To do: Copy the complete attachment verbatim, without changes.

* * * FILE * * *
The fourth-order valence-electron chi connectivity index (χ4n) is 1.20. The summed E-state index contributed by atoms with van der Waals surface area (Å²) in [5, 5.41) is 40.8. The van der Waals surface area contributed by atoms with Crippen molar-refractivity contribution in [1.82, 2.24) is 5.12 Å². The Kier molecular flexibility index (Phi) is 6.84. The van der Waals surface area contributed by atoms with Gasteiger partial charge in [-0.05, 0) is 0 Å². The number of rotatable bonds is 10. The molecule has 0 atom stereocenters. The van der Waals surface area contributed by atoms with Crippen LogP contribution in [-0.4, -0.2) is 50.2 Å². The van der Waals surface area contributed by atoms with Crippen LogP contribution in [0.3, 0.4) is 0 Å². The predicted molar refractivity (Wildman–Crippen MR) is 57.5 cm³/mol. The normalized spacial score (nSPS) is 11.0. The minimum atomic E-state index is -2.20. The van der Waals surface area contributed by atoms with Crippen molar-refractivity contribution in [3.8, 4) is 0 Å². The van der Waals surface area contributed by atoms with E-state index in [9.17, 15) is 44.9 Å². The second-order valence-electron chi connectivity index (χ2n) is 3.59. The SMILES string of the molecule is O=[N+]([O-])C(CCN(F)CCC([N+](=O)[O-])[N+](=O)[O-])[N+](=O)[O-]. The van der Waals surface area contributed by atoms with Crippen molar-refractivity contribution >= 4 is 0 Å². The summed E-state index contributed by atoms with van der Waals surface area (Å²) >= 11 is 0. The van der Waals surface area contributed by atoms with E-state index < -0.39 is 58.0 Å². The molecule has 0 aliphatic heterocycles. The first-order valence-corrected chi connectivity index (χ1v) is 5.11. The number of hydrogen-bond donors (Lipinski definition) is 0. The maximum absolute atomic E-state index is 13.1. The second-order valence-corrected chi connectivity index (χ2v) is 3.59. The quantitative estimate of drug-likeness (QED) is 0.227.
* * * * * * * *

The fourth-order valence-electron chi connectivity index (χ4n) is 1.20. The summed E-state index contributed by atoms with van der Waals surface area (Å²) in [5, 5.41) is 40.8. The van der Waals surface area contributed by atoms with Crippen molar-refractivity contribution in [1.82, 2.24) is 5.12 Å². The Kier molecular flexibility index (Phi) is 6.84. The van der Waals surface area contributed by atoms with Gasteiger partial charge in [-0.05, 0) is 0 Å². The number of rotatable bonds is 10. The molecule has 0 atom stereocenters. The van der Waals surface area contributed by atoms with Crippen LogP contribution in [-0.4, -0.2) is 50.2 Å². The van der Waals surface area contributed by atoms with Crippen LogP contribution in [0.3, 0.4) is 0 Å². The predicted molar refractivity (Wildman–Crippen MR) is 57.5 cm³/mol. The normalized spacial score (nSPS) is 11.0. The minimum atomic E-state index is -2.20. The van der Waals surface area contributed by atoms with Crippen molar-refractivity contribution in [3.8, 4) is 0 Å². The van der Waals surface area contributed by atoms with E-state index in [9.17, 15) is 44.9 Å². The second-order valence-electron chi connectivity index (χ2n) is 3.59. The SMILES string of the molecule is O=[N+]([O-])C(CCN(F)CCC([N+](=O)[O-])[N+](=O)[O-])[N+](=O)[O-]. The van der Waals surface area contributed by atoms with Crippen molar-refractivity contribution >= 4 is 0 Å². The summed E-state index contributed by atoms with van der Waals surface area (Å²) >= 11 is 0. The van der Waals surface area contributed by atoms with E-state index < -0.39 is 58.0 Å². The molecule has 0 aliphatic heterocycles. The first-order valence-corrected chi connectivity index (χ1v) is 5.11. The number of hydrogen-bond donors (Lipinski definition) is 0. The maximum absolute atomic E-state index is 13.1. The second-order valence-corrected chi connectivity index (χ2v) is 3.59. The quantitative estimate of drug-likeness (QED) is 0.227.